The Jazz have readily acknowledged that they wouldn't mind trading up in the June 28 NBA Draft.
They even suggest there is a good chance they'll make a significant deal before the 2006-07 season begins — and, no, that is not a reference to last week's swap that sent youngsters Kris Humphries and Robert Whaley to Toronto for former BYU star Rafael Araujo.
Beyond that, though, it seems there is plenty more smoke where the fire is being fanned.
And, as has so often been the case since shortly after he arrived as a free agent from Cleveland in 2004, it seems $68 million power forward Carlos Boozer is smack dab in the oven of hot talk.
The Houston Chronicle recently reported that the Jazz — who currently own the No. 14 overall selection in this month's draft — join Portland, New Orleans/Oklahoma City, Golden State, Philadelphia and Orlando on the long list of teams that "would like to move up" by draft night.
Seattle, which currently has the 10th pick, and Toronto, which owns the No. 1 overall, both reportedly are interested in perhaps moving down.
Last week, while addressing e-mail questions from readers in the Chicago Tribune, longtime NBA writer Sam Smith answered a query from Salt Lake City by writing that "it seems clear (Boozer's) not thrilled with Utah and they haven't always been with him and his injuries."
"At some point," Smith added, "the Jazz may just have to take a draft pick to get out from under his salary."
On Sunday, noted New York Post rumormonger Peter Vecsey — reporting from Orlando, where late last week many of the NBA's front-office movers-and-shakers were on hand to talk trade while scouting the league's annual pre-draft — took the chat a few steps forward.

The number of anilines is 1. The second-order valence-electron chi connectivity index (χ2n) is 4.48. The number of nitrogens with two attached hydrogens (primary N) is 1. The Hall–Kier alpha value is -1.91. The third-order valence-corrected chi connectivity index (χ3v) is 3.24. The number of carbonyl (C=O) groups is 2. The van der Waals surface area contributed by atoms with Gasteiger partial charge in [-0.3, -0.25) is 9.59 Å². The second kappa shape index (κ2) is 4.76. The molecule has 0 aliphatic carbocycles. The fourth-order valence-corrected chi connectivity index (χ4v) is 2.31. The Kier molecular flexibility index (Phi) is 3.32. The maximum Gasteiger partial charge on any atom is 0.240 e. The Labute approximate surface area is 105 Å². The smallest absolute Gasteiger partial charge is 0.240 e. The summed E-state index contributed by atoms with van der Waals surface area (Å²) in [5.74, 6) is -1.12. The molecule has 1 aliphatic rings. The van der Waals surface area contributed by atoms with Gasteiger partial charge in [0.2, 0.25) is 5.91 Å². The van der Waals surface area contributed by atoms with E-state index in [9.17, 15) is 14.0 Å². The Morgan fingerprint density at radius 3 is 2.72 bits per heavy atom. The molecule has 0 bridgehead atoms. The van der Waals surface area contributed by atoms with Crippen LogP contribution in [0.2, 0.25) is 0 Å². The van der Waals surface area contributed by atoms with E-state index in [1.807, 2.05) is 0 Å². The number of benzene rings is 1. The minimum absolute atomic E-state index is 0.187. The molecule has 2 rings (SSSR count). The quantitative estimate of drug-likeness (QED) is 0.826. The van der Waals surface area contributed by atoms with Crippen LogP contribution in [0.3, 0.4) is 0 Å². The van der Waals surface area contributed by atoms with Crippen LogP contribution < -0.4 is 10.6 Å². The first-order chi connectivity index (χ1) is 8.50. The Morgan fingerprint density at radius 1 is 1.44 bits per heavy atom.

Vecsey had the Jazz on a list of 13 teams he deemed to be "the biggest talkers" in Orlando and wrote that Boozer's was among a half-dozen or so well-known NBA names "that were on the loose lips of many down here."
He may be onto something in this instance.
Vecsey also writes that "Samuel Dalembert is definite to be relocated, (and) despite a fairly prohibitive contract, numerous teams continue to find the 7-footer appealing."
The Jazz admittedly are seeking a shot-blocking center, and are believed to have liked the Philadelphia 76ers swatter for some time.
When Utah dealt for reserve-center Araujo, by the way, multiple franchise officials also made it known they clearly consider both Boozer and fellow big man Mehmet Okur to be power forwards.
They did so by suggesting one reason they made the trade is that with Greg Ostertag retiring and Jarron Collins about to become an unrestricted free agent, they had no centers under contract for next season.
On the limited occasions Boozer has been on the floor at the same time as Okur, who has not missed a game since coming to Utah in 2004, the Jazz essentially did without a true center.
One other related note: Jazz officials also suggested that acquiring Araujo will have no impact whatsoever on their interest in re-signing Collins, a part-time starter throughout his five seasons in Utah.